Officially, the summit is aimed at promoting democracy in a region that spent decades under totalitarian Soviet-era regimes.
Ukrainian President Viktor Yushchenko, who took office after last year’s Orange Revolution, is playing host to the event that also includes the region’s other revolutionary, Georgian President Mikhail Saakashvili, as well as the presidents of the three ex-Soviet republics in the Baltics.
Notably missing from the participant list was Russian President Vladimir Putin and Belarusian President Alexander Lukashenko, who is criticized by the United States as Europe’s last dictator.
“This forum is part of Ukraine’s policy to promote development of democracy in the region,” Deputy Foreign Minister Anton Buteyko said.
The Foreign Ministry said that Russia was invited, and a senior embassy official will attend. Also scheduled to attend were the presidents of Macedonia, Moldova, Slovenia and Romania as well as high officials from the European Council, the Organization for Security and Cooperation in Europe, Bulgaria, Poland and Azerbaijan.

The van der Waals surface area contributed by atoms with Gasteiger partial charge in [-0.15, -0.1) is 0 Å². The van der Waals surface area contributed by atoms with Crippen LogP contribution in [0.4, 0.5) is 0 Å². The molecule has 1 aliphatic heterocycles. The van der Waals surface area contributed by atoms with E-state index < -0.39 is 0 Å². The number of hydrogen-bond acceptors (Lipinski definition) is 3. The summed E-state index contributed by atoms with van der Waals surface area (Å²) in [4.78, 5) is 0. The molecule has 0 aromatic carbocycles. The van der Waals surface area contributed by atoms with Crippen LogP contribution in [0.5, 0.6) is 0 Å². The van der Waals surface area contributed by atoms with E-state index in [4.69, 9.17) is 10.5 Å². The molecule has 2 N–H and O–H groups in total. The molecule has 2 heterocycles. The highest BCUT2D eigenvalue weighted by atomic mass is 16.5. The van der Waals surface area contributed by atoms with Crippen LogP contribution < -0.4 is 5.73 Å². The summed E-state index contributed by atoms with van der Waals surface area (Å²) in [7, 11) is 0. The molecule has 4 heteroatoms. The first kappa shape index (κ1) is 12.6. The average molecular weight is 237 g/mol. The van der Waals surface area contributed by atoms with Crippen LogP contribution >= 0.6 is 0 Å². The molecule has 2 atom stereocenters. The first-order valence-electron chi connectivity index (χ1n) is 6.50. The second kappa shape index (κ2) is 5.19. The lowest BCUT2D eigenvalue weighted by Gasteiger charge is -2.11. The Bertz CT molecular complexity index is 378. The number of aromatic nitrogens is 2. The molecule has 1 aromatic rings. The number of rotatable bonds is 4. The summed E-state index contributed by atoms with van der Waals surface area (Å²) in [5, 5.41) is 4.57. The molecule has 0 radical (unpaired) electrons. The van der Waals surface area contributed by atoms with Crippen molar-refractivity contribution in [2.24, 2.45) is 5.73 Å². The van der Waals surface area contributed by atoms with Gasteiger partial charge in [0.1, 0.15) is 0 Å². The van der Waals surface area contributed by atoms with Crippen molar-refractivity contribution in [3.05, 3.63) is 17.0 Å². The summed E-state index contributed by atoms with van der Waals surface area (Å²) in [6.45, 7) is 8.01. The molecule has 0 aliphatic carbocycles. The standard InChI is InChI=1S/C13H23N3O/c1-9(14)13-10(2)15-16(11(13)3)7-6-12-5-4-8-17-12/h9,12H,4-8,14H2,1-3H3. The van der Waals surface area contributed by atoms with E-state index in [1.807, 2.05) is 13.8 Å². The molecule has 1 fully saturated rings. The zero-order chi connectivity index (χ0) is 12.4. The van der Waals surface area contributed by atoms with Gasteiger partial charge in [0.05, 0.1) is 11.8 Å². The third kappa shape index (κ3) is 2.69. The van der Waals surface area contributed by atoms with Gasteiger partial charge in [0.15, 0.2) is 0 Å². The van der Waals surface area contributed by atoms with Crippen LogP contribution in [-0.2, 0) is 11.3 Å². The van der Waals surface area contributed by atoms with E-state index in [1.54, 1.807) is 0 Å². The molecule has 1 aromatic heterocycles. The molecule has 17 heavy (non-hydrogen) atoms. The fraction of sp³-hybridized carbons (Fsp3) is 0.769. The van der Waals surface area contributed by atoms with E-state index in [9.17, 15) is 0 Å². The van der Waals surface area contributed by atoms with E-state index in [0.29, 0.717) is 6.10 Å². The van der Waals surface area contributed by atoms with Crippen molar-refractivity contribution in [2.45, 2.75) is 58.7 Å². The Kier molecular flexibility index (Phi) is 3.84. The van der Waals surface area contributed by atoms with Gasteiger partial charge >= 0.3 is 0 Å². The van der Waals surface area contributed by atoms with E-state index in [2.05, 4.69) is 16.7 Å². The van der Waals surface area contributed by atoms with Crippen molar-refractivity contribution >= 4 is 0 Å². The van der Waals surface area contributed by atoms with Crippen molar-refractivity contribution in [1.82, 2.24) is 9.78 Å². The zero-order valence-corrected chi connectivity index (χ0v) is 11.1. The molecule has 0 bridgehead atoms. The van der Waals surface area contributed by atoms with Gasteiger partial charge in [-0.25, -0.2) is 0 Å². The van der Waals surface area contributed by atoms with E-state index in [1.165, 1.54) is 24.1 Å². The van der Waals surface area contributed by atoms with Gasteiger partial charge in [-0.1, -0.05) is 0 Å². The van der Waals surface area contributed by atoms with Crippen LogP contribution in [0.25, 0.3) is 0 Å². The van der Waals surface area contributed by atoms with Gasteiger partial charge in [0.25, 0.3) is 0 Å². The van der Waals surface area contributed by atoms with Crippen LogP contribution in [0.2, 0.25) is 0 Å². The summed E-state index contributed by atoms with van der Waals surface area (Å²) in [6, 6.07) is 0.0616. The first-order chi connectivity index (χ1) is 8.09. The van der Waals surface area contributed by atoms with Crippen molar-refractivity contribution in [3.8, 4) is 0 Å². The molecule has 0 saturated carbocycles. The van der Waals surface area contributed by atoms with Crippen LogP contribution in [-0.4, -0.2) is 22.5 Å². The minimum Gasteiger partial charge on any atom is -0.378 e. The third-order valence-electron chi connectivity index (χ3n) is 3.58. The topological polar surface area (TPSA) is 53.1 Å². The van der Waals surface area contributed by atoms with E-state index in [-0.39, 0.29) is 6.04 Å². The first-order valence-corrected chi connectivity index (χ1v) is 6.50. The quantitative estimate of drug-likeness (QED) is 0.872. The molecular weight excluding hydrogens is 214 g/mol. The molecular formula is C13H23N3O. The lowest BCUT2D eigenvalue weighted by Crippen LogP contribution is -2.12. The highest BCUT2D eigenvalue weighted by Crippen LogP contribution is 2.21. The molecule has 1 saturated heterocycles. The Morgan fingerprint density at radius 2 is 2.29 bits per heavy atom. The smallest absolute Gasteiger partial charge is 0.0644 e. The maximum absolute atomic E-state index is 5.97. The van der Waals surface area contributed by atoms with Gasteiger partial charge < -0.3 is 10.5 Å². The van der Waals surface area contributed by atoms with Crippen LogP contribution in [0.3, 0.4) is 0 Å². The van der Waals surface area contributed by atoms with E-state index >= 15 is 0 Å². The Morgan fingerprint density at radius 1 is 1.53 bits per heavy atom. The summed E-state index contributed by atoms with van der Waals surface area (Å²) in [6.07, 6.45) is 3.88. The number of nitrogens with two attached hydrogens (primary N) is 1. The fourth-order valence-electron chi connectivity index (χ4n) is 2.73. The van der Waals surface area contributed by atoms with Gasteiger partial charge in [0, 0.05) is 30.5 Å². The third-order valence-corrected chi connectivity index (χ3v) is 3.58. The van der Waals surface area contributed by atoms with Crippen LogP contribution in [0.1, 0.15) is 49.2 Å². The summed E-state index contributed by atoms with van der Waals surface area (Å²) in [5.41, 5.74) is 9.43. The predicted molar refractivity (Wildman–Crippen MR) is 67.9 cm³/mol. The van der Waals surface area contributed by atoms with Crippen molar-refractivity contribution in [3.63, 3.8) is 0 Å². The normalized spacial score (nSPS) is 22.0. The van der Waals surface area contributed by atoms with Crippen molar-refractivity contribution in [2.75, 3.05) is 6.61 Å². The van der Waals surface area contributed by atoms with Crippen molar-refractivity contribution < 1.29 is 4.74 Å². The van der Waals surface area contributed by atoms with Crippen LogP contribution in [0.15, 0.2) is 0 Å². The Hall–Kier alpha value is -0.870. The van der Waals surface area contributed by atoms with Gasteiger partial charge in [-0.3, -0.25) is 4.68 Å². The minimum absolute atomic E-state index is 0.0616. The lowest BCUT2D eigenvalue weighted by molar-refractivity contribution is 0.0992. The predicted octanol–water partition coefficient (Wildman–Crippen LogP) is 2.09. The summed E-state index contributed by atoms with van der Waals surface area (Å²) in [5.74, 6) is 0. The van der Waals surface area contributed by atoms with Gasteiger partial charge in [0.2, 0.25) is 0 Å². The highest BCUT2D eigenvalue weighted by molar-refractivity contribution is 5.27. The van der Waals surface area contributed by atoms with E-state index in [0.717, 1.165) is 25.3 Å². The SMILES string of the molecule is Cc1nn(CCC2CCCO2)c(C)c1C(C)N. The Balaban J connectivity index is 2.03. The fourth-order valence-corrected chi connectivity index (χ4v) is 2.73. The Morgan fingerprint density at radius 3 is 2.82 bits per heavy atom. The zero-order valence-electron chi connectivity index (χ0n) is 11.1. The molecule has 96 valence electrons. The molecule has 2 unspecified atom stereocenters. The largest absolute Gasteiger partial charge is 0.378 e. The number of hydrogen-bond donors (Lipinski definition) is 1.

The gathering, called the Community of Democratic Choice, was expected to discuss regional stability, the development of democracy and economic cooperation.
Many experts, however, called the forum a challenge to Russia and an attempt to weaken its leadership in the post-Soviet region. Yushchenko and Saakashvili, who took office after the 2003 Rose Revolution protests, were the initiators of the gathering.
Both have pursued a pro-Western course, dragging their nations away from Russia’s strong influence.
“From the very beginning this forum was planned with the aim of limiting Russia’s leadership position in the region,” analyst Mykhaylo Pohrebinsky said.
Ukraine’s parliamentarians are divided over the regional forum, but all agreed that it is a challenge to the Kremlin.
Communist legislator Alla Aleksandrovskaya claimed that the forum was being held “under pressure from the United States with the aim of isolating Russia from Europe.”
But lawmaker Valeriy Shushkevych, an ally of pro-Western opposition leader Yulia Tymoshenko, countered that it was a right step as “democracy is being turned back in Russia and Ukraine does not want to repeat that.”
“We are just protecting our choice, the choice of the country in favor of democracy,” Shushkevych said.